License regulations Q&A

By far the biggest issue people voiced to us during the recent Irish Motorbike and Scooter Show in the RDS was the licensing regulations. There’s evidently still a great deal of confusion and misinformation surrounding what you can and cannot ride and we’re going to address some of the questions people asked of us here. Each of these questions is representative of genuine enquiries put to us and we hope you find them useful.

MAG Ireland - The Irish Motorcyclists' Association

Q. I’m over 24 and I have never ridden a motorcycle before. Which license should I start out with?

A. Start with Category A because when you pass your Category A test you will have a license which entitles you to ride any motorcycle or trike. This is called “Direct Access”. Provided you are 24 or over it makes no sense to start out with the A1 or A2 categories.

Q. I had a provisional license for bikes years ago but  never did a test and now I want to take up biking again. Do I have to start over?

A. In a nutshell, Yes. Even if you could sit a test today based on your old provisional you’d be restricted to an A2 if you passed. Go for the Category A learner permit, get the IBT done then apply for your test. In less than a year from now you’ll be back on the road and enjoying motorcycling again and wondering why you didn’t do it sooner.

Q. My son is 20 and starts a new job soon. He recently gained a full car license. Can he ride a moped on it?

A. No. The automatic moped entitlement on a car license was removed in 2006. If you hold a car license issued before October 2006 then yes, you can ride a moped, but if issued since October 2006 then no, you can’t.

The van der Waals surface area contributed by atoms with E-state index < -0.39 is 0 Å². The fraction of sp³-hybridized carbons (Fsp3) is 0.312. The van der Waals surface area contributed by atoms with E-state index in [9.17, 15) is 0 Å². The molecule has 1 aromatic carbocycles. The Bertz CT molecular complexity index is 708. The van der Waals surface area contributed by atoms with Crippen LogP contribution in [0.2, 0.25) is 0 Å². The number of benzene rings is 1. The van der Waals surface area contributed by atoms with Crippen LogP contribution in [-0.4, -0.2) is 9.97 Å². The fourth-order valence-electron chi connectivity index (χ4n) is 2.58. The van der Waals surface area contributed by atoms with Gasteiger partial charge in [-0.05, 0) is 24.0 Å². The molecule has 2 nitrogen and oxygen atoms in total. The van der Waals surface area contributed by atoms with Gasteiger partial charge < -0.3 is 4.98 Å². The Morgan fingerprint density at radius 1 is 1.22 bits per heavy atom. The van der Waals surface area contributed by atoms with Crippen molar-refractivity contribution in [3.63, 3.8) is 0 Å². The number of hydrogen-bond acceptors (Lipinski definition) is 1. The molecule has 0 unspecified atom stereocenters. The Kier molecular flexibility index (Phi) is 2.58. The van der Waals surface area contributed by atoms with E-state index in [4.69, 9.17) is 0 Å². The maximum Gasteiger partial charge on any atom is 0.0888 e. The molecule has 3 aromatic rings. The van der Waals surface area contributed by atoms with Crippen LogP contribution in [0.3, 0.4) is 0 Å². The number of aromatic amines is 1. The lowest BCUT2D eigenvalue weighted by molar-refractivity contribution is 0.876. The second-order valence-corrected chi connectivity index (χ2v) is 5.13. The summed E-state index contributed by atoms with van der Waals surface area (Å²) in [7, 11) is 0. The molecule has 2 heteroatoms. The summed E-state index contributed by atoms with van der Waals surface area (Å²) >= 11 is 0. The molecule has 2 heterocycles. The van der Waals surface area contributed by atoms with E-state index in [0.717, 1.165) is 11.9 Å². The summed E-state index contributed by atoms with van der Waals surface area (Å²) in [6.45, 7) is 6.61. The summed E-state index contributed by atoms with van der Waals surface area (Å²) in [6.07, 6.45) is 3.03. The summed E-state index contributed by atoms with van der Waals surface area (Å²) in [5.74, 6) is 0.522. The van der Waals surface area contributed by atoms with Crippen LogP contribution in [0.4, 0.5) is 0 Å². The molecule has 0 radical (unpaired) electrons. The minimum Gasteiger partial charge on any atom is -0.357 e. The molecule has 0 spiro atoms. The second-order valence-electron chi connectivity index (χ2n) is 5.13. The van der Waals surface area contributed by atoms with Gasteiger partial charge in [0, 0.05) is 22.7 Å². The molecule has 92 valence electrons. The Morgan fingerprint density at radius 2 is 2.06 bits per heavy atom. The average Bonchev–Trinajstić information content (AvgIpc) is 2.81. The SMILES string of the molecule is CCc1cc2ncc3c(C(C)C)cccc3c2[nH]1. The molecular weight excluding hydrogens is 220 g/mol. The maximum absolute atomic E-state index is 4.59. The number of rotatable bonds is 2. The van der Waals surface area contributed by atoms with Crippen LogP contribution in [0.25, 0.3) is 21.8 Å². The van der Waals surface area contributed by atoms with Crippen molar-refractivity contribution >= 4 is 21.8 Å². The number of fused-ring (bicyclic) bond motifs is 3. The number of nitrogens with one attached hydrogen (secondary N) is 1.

Q. I’m 22 and I have been told I have to go for an A2 license. What CC of bike am I restricted to?

A. You’re not. You’re subject to power and power-to-weight limits, not CC limits. This means you have a much wider choice of bikes. See:

Q. What’s all this new EU crap about licenses? I’ve been riding since I was 12 and never bothered with no test and nobody ever told me nothing!

A. You carry on sunshine, nothing we say is ever going to make any difference to what’s going on inside your head.

Q. Does my car license cover me to ride a trike?

A. It’s complicated. Some do, some don’t. Err on the safe side and assume it doesn’t. We’ll be covering this one in a separate post shortly.

Q. I’m 23 and hold a full A2 license. My insurance company says I can’t ride a restricted Fireblade/R1/Hayabusa. Is this right?

A. Absolutely. Bikes restricted to A2 (about 47bhp) can’t have started out at more than double that power restriction.

Q. I’m in my late 40’s and still have my full bike license from back in the day. I want to get back on a bike. Am I restricted in any way?

A. No, you’re good to go, but we strongly advise you to do a refresher course with an Approved Driving Instructor before taking to the roads again. The motorcycle you get on today is nothing like the skinny wheeled twin shocker you sold in 1990 to buy that car. Modern bikes are absolutely fantastic but can you say the same about your riding ability?

MAG Ireland - Promoting and protecting Irish motorcycling

MAG Ireland – Promoting and protecting Irish motorcycling

There are still a very small number of people out there who ignored the changes and continue to ride illegally on expired provisional licenses. If you’re one of these people now is a good time to put things right. Contrary to popular belief, the new licensing rules are not that bad. The basics are simple. If you’re over 24 go for a full A. If you’re 23 or younger it’s a bit more complicated, but not that much.

If you’ve been thinking of taking up motorcycling, or getting back in saddle after a long absence, there really has never been a better time to do it. Don’t be put off by rules and regulations. Make contact with an Approved IBT Instructor near you and start the journey of a lifetime.

Useful Links:

RSA List of Approved IBT Instructors:

Aged 23 or under? See our A2 License Facts page:

MAG Ireland – Getting on the Road:

National Driver License Service (NDLS):